Cities in IRELAND
Photo:Pedelics Creative Commons Attribution-Share Alike 3.0 Unported no changes made
Ireland is also known as the "green island" because of the many shades of green that dominate the island. Ireland is a country with few forests. Only 5% of Ireland is covered with forest, mostly planted softwood. In a distant past, much of Ireland was covered by forests, but over-grazing and logging between the 16th and 18th centuries led to widespread deforestation. Up to three meters high fuchsia hedges can be seen in the south. Palms, magnolias and strawberry trees even grow in sheltered places. Rhododendron is very common in Ireland. The flora of the Burren, a limestone plateau, is special. Alpine flora and Mediterranean flora grow here. In Ireland we also find elder bushes, honeysuckle, hawthorn, roses and the striking gorse. Orchids are mainly found in the dunes. The peatland is mainly covered with cranberries, peat mosses and heather.
Photo:Peter Trimming Creative Commons Attribution 2.0 Generic no changes made
As a result of the long ice cover during the Pleistocene, most native animals have become extinct. Furthermore, there was no major immigration from mainland Europe, as Ireland was separated from Britain even earlier than the continent. The animal world is therefore poor; for example, all snakes, the mole, polecat and weasel, woodpecker, the dormouse and vole and the wild boar are missing. There is only one shrew species. There are still some small predators, including fox, badger and otter, ermine and the rare pine marten. Red deer are found in the southwest, deer in the northwest.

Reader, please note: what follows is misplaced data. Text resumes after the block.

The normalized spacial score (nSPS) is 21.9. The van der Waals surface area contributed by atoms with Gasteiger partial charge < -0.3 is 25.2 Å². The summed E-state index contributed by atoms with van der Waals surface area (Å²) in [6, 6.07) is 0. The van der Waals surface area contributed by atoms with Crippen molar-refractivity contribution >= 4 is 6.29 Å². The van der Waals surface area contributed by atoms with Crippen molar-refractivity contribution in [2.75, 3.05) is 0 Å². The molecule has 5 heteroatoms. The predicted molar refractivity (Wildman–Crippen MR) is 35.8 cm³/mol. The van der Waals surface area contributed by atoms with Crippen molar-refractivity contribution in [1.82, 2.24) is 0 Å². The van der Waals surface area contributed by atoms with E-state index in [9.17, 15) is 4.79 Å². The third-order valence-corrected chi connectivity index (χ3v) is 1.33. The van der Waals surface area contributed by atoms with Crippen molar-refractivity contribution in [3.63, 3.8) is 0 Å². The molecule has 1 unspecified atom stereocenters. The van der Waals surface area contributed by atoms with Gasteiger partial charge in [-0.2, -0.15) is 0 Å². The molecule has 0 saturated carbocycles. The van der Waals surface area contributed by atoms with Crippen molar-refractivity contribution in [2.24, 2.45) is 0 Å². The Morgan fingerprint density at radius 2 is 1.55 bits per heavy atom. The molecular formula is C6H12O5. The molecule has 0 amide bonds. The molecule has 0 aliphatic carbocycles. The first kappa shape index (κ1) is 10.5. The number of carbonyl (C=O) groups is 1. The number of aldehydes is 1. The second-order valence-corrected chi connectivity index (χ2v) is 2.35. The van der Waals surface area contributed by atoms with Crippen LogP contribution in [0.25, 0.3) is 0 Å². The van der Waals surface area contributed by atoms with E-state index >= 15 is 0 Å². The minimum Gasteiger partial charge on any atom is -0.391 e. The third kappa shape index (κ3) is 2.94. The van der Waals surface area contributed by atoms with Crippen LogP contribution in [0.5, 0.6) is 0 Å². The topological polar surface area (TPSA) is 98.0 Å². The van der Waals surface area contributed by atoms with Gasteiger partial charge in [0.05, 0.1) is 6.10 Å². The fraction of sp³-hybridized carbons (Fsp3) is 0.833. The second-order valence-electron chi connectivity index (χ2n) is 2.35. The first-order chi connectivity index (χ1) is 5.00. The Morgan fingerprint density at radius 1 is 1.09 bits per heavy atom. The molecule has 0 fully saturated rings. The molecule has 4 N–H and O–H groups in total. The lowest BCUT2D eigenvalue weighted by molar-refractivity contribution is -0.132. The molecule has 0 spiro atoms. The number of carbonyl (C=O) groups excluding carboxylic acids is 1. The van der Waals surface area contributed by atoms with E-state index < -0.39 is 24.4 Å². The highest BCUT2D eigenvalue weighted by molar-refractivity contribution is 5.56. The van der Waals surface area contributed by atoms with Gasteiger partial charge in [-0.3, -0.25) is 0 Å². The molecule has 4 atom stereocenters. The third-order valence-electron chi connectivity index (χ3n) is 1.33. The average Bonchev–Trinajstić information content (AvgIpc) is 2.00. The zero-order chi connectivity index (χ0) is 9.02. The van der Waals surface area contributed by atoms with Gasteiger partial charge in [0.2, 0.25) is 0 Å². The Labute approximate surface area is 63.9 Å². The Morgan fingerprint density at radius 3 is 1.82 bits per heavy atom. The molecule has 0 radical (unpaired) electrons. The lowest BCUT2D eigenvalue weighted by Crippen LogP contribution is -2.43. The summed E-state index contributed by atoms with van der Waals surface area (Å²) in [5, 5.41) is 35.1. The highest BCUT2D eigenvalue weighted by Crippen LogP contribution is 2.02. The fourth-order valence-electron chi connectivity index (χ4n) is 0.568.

Photo:Irish Wildlife Trust Dublin Branch Creative Commons Attribution-Share Alike 4.0 International no changes made
The bird world shows more diversity. Several hundred species live in and around Ireland. Thousands of gannets nest on two rocky islands on the west coast, the Skelligs. Large colonies of razorbills, guillemots, cormorants, gulls and petrels are found along the coast and on the many islands. In winter many birds from Europe, the Arctic, Greenland, Iceland and Canada hibernate. You can see swans, geese, lapwings and godwits.
Photo:August Linnman Creative Commons Attribution-Share Alike 2.0 Generic no changes made
The only reptile is the viviparous lizard; there are only two types of amphibians. Fish are numerous, both in the fresh water of the interior and in the sea surrounding Ireland. Ireland is a paradise for anglers. Salmon, trout and pike in rivers and inland waterways and in coastal waters include cod, mackerel herring, smelt, sharks and rays. Porpoises, dolphins and seals can also be observed off the coasts. Ireland has nearly 40 botanical and ornithological nature reserves, as well as freshwater fish reserves.
Beek, D. van / Ierland
Hendriksen, B. / Dublin en Ierland
Phenix, P. / Ierland
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